The youngest Central Islands tuffs and lavas may be as young as Holocene (Karson and Curtis, 1992). Fumarolic activity is concentrated along the NE-to-SE rim of the central crater, and sprays of sulfur from the fumaroles were observed by visitors in the 1930s. In 1974 intense emission of molten sulfur and steam clouds were seen from the mainland.
The Chyulu Hills is a mountain range in eastern Kenya. It forms a 100 kilometre long volcanic field in elongated NW-SE direction. Its highest peak is 2188 metres high.
The Chyulu Hills are located about 150 km east of the Kenya Rift. The hills consist of several hundred small flows and cones. Volcanism in the area started about 1.4 million years ago in the northern parts of the hills, and over time the volcanism propagated towards the southeast.
These volcanoes are still considered active, since their last two eruptions (Shaitani and Chainu) occurred in 1856. Within the hills is the Leviathan Cave, one of the longest lava tubes in the world.
Kibwezi town is located 30 km northeast of the Chyulu Hills.
The Chyulu Hills do not have any permanent rivers, but rainfall on hills feeds the Tsavo and Galana rivers and Mzima Springs on the surrounding plains.
Chyulu hills divide the Tsavo and Amboseli plains. The area is inhabited by Maasai and Kamba people.
Lower parts of the hills are composed of grassland and thicket, while above roughly 1800 metres is dominated by montane forest. The forest contains Neoboutonia macrocalyx, Tabernaemontana stapfiana, Prunus africana, Strombosia scheffleri, Cassipourea malonsana, Olea capensis and Ilex mitis. Some isolated parts are dominated by Erythrina abyssinica. Lower parts of the forest are dominated either by Juniperus procera or Commiphora baluensi.
Mammals found in the hills include eastern black rhinos, (Diceros bicornis michaeli), Cape buffaloes, bushbucks, elands, elephants, bushpigs, Masai giraffe, leopards, Masai lions, mountain reedbucks, steinbok, wildebeest and Grant’s zebras. East African cheetahs are found at the plains of Chyulu Hills. Various snakes inhabit the hills, like black mamba, puff adder and rock python.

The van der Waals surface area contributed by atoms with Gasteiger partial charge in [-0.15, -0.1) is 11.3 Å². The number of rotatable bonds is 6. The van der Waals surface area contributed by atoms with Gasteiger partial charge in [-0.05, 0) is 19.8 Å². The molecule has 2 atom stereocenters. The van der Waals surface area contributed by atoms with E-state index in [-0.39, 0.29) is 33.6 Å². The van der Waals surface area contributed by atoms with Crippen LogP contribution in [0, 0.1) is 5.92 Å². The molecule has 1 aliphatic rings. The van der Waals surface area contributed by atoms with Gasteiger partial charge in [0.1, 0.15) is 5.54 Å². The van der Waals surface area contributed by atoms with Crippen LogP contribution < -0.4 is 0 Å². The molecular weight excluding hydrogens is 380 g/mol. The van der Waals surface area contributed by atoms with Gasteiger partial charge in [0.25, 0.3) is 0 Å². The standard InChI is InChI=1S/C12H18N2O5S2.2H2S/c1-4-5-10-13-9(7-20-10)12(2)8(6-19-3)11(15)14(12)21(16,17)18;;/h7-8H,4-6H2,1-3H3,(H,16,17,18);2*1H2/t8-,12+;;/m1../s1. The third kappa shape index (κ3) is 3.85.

There are various bird species on the hills, with some endemic races. Bird species include: Francolinus shelleyi, Pogonocichla stellata, Zoothera gurneyi, Bradypterus cinnamomeus, Hieraaetus ayresii, Stephanoaetus coronatus, Polemaetus bellicosus and Cinnyricinclus femoralis.
There is wild khat growing on the hills, which is picked by local people. There is also some cultivation of khat around the hills. Khat from Chuylu hills is known as Chuylu, as opposed to Miraa, which is cultivated in the Meru County.
The Chyulu Hills National Park comprises the eastern flank of the hills and is operated by the Kenya Wildlife Service. The park was formed in 1983.
It forms a northwestern continuation of Tsavo West National Park. The western flank of the hills is covered by the West Chyulu Game Conservation owned by Maasai group ranches.
Potential threats to the ecosystem include poaching, overgrazing by growing population of Maasai herders and scarcity of water.